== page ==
This a beautiful text and a wonderful discussion opener for a student who has suffered a loss. It could also be used a framework for creative writing or story telling.

Unusual Friendships

Written by Beatrice Culleton Mosionier, Illustrated by Rebecca Belmore

Unusual Friendships

This text of Little White Paws and Little White Rat, explores Métis themes through a dancing adventure. Written completely in rhyming pattern, the story is entertaining and provides many opportunities for discussion.

This book may also inspire readers to learn the Red River Cat Dance (the Red River Jig)!

All of these book are available at Quality Classrooms. Just click on the book image for more information.

Reading nooks

Finding a great place to curl up with a good book is rewarding. If it is cozy and feels like you can escape from the world, even better.

Have a look at these:

book nook examples

Taken from:

Inspiring classroom or home reading nooks need to have:

  • a quiet space
  • a comfortable seat (chair, beanbag, cushion)
  • book storage
  • good light

We decided to make a reading area in the living area. Daisy has always loved books but her reading has begun to develop in leaps and bounds recently and she enjoys independent reading now, as well as being read to.

We have a gown up space for reading; two comfy chairs, a footstool, good light and a place to put your coffee or tea and book. Often the kids join us with a request to read but we wanted to create a reading space just for them.

This corner area of the living room is a dead space:

Reading nookAlthough the chairs are suitable, their positioning blocks access to the toys. The red chair on the right is one of our reading chairs (they are rather old but much loved).

An extra bookshelf, allows more book space. Toys are moved to the other side of the fireplace, a light, chair and cushions are added:

Reading nookWe now have a dedicated spot for children’s reading.

In my classrooms I enjoyed setting up reading areas, making them inviting, comfortable spaces to curl up with a good book.

Here are some options from Quality Classrooms to add to your reading corner or nook:

Playhouse Hideaway Bookshelves

The Playhouse Hideaway Bookshelves.

Imagination Nook with Storage

Imagination Nook with Storage.

Sit & Store Reading Centre

Sit and Store Reading Centre.

Happy Reading!


Learning to Read with Aboriginal Books

Learning to read is a challenging and exciting time. Having books that a child can identify with and understand makes a difference when encouraging a ‘love’ to read.

A child’s classroom is a safe heaven for them to feel confident to explore, make mistakes, learn and grow. Having resources that relate to their heritage help them to feel at home and welcome.

I have taught in various countries working with students with many different ethnicity but the common theme in my classroom was to teach and provide resources for my students.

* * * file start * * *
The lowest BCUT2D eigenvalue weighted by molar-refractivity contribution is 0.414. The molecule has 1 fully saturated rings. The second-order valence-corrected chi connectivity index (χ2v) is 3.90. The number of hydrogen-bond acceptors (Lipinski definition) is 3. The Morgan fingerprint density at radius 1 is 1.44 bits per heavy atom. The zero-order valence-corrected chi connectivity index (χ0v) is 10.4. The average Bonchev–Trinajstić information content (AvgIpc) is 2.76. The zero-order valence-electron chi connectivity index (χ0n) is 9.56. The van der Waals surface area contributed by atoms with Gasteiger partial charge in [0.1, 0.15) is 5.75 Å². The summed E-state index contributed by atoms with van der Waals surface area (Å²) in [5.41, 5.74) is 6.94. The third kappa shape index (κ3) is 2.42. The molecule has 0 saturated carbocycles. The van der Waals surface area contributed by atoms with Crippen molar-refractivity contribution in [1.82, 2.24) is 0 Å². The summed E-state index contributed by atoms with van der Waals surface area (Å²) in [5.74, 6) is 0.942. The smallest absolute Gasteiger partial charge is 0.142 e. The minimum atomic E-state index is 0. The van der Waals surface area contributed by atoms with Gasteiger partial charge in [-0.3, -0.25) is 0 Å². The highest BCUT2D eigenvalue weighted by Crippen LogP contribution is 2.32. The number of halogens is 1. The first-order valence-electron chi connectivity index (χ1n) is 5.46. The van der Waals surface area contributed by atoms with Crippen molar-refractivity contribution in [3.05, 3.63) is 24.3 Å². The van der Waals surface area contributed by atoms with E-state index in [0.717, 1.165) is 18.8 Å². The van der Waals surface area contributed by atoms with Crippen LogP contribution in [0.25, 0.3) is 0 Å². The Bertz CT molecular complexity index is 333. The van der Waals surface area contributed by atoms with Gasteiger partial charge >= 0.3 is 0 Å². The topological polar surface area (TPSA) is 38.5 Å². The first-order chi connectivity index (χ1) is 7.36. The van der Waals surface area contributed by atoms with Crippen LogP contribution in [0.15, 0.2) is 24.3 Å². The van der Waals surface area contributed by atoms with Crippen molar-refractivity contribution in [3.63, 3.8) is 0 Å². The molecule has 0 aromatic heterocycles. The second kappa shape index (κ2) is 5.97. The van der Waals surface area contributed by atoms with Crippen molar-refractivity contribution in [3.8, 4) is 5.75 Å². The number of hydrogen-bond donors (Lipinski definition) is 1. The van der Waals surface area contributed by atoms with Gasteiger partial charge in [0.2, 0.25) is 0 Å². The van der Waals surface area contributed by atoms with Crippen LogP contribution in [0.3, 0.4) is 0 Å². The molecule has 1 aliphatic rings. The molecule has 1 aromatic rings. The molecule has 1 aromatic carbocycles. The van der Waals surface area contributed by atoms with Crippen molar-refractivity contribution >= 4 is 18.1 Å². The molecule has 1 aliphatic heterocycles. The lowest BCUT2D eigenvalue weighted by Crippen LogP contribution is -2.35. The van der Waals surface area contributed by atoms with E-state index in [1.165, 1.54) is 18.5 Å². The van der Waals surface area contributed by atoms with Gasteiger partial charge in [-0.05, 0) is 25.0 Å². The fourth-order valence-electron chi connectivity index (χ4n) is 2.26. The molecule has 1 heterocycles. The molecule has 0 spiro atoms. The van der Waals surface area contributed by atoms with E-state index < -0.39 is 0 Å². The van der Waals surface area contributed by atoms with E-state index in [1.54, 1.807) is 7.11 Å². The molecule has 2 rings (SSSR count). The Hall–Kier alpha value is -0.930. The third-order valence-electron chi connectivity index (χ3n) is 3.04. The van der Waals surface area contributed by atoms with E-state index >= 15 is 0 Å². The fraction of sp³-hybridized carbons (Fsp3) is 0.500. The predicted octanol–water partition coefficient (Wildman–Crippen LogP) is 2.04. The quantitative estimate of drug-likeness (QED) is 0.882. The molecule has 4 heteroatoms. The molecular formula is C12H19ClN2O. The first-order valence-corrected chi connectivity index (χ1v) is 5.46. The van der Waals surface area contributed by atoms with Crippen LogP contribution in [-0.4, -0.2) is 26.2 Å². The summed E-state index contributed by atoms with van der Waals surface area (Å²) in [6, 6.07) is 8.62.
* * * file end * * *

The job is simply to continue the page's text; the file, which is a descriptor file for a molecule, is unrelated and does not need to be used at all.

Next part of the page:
When reading an article today “Closing the achievement gap for Toronto’s aboriginal students” I admired the efforts of Toronto District School Board TDSB to engage their aboriginal students. Isn’t that our responsibility as teachers; to engage all of our students?

After an alarming report admonishing TDSB on failing aboriginal students and a successful pilot project, TDSB are making positive changes to engage their students.

Changes they have made include:

  • idnetifying First Nations, Inuit or Metis students in order to refer them to the board’s expanding Aboriginal Education Centre
  • sensitivity training for staff
  • expanding the Aboriginal Education Centre
  • feasibility study on how to fix or completely overhaul a small First Nations alternative school
  • new alternative Native Learning Centre is expected to open this fall
  • TDSB superintendents have been given a presentation about the achievement gap

At the Bala Avenue Community School Ojibwa classes, drumming clubs, native murals and smart learn-to-read books with native themes shipped in from British Columbia are provided.

Of course the learn-to-read books caught my attention. I am the book selector for Quality Classrooms and always looking for quality books to offer our customers. These books described with enthusiasm by Principal Lisa Beischlagwe, Quality Classrooms currently sells.

Specifically designed to teach reading skills to Canadian children. these books explore Aboriginal and Northern Canadian themes with humour and illustrations that reflect contemporary daily experiences. Developed by experienced educators in early education (Frontier School Division), these books are designed to be used as a systematic reading series in progression from simple to difficult or simply as reading reinforcement. The colourful and warm illustrations portray happy and exciting lifestyles.

Another set of beginning readers Quality Classrooms currently offers are the Northern Learning To Read Series.

Perfect for emerging readers, these level 1 and 2 beginner books use simple language and beautiful illustrations.

“The gap in aboriginal content in the curriculum is bad not just for aboriginal students but for every Canadian.” Having resources that children can relate to, helps them to feel our respect for them.